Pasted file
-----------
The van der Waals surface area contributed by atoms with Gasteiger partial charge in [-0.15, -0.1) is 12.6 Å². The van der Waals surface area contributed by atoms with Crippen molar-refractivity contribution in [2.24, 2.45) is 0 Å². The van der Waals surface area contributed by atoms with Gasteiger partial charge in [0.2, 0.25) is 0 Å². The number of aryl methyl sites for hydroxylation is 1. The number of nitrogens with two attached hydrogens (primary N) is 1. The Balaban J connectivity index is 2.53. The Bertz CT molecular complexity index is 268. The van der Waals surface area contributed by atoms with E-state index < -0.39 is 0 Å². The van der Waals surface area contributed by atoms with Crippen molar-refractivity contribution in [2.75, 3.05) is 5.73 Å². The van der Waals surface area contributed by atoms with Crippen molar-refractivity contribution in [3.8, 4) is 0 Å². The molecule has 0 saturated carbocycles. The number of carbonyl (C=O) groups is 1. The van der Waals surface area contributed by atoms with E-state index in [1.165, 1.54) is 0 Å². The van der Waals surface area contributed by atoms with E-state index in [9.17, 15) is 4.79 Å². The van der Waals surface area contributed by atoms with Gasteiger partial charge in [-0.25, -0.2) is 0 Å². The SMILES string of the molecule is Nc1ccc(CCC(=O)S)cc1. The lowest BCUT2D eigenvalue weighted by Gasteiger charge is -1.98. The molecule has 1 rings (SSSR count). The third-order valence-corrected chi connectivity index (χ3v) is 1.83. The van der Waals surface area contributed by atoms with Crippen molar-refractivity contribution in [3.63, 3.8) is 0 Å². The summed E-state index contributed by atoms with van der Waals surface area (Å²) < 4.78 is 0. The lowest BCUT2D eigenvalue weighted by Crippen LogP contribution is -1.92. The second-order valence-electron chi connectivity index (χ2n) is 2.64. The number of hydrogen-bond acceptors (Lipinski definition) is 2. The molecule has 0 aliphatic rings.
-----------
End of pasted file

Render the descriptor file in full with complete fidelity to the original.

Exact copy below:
The van der Waals surface area contributed by atoms with Gasteiger partial charge in [-0.15, -0.1) is 12.6 Å². The van der Waals surface area contributed by atoms with Crippen molar-refractivity contribution in [2.24, 2.45) is 0 Å². The van der Waals surface area contributed by atoms with Gasteiger partial charge in [0.2, 0.25) is 0 Å². The number of aryl methyl sites for hydroxylation is 1. The number of nitrogens with two attached hydrogens (primary N) is 1. The Balaban J connectivity index is 2.53. The Bertz CT molecular complexity index is 268. The van der Waals surface area contributed by atoms with E-state index < -0.39 is 0 Å². The van der Waals surface area contributed by atoms with Crippen molar-refractivity contribution in [2.75, 3.05) is 5.73 Å². The van der Waals surface area contributed by atoms with Crippen molar-refractivity contribution in [3.8, 4) is 0 Å². The molecule has 0 saturated carbocycles. The number of carbonyl (C=O) groups is 1. The van der Waals surface area contributed by atoms with E-state index in [1.165, 1.54) is 0 Å². The van der Waals surface area contributed by atoms with E-state index in [9.17, 15) is 4.79 Å². The van der Waals surface area contributed by atoms with Gasteiger partial charge in [-0.25, -0.2) is 0 Å². The SMILES string of the molecule is Nc1ccc(CCC(=O)S)cc1. The lowest BCUT2D eigenvalue weighted by Gasteiger charge is -1.98. The molecule has 1 rings (SSSR count). The third-order valence-corrected chi connectivity index (χ3v) is 1.83. The van der Waals surface area contributed by atoms with Crippen molar-refractivity contribution in [3.63, 3.8) is 0 Å². The summed E-state index contributed by atoms with van der Waals surface area (Å²) < 4.78 is 0. The lowest BCUT2D eigenvalue weighted by Crippen LogP contribution is -1.92. The second-order valence-electron chi connectivity index (χ2n) is 2.64. The number of hydrogen-bond acceptors (Lipinski definition) is 2. The molecule has 0 aliphatic rings.